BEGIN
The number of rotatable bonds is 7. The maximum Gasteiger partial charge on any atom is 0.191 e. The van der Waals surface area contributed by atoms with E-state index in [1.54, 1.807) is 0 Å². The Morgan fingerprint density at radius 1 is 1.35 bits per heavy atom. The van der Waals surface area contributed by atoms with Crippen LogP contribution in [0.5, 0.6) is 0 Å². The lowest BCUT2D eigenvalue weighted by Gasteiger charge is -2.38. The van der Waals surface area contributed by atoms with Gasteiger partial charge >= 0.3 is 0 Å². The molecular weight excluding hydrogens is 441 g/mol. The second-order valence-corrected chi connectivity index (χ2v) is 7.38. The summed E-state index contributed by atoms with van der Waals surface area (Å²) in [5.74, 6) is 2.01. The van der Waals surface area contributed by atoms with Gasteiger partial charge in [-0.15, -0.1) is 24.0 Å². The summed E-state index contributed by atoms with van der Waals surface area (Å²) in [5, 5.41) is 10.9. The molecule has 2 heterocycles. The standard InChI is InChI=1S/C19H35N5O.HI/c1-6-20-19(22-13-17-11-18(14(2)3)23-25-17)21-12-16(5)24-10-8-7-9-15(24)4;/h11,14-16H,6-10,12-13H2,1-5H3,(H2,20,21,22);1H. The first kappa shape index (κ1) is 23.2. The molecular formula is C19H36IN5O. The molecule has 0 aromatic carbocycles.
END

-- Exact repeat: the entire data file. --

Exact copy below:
The number of rotatable bonds is 7. The maximum Gasteiger partial charge on any atom is 0.191 e. The van der Waals surface area contributed by atoms with E-state index in [1.54, 1.807) is 0 Å². The Morgan fingerprint density at radius 1 is 1.35 bits per heavy atom. The van der Waals surface area contributed by atoms with Crippen LogP contribution in [0.5, 0.6) is 0 Å². The lowest BCUT2D eigenvalue weighted by Gasteiger charge is -2.38. The van der Waals surface area contributed by atoms with Gasteiger partial charge >= 0.3 is 0 Å². The molecular weight excluding hydrogens is 441 g/mol. The second-order valence-corrected chi connectivity index (χ2v) is 7.38. The summed E-state index contributed by atoms with van der Waals surface area (Å²) in [5.74, 6) is 2.01. The van der Waals surface area contributed by atoms with Gasteiger partial charge in [-0.15, -0.1) is 24.0 Å². The summed E-state index contributed by atoms with van der Waals surface area (Å²) in [5, 5.41) is 10.9. The molecule has 2 heterocycles. The standard InChI is InChI=1S/C19H35N5O.HI/c1-6-20-19(22-13-17-11-18(14(2)3)23-25-17)21-12-16(5)24-10-8-7-9-15(24)4;/h11,14-16H,6-10,12-13H2,1-5H3,(H2,20,21,22);1H. The first kappa shape index (κ1) is 23.2. The molecular formula is C19H36IN5O. The molecule has 0 aromatic carbocycles.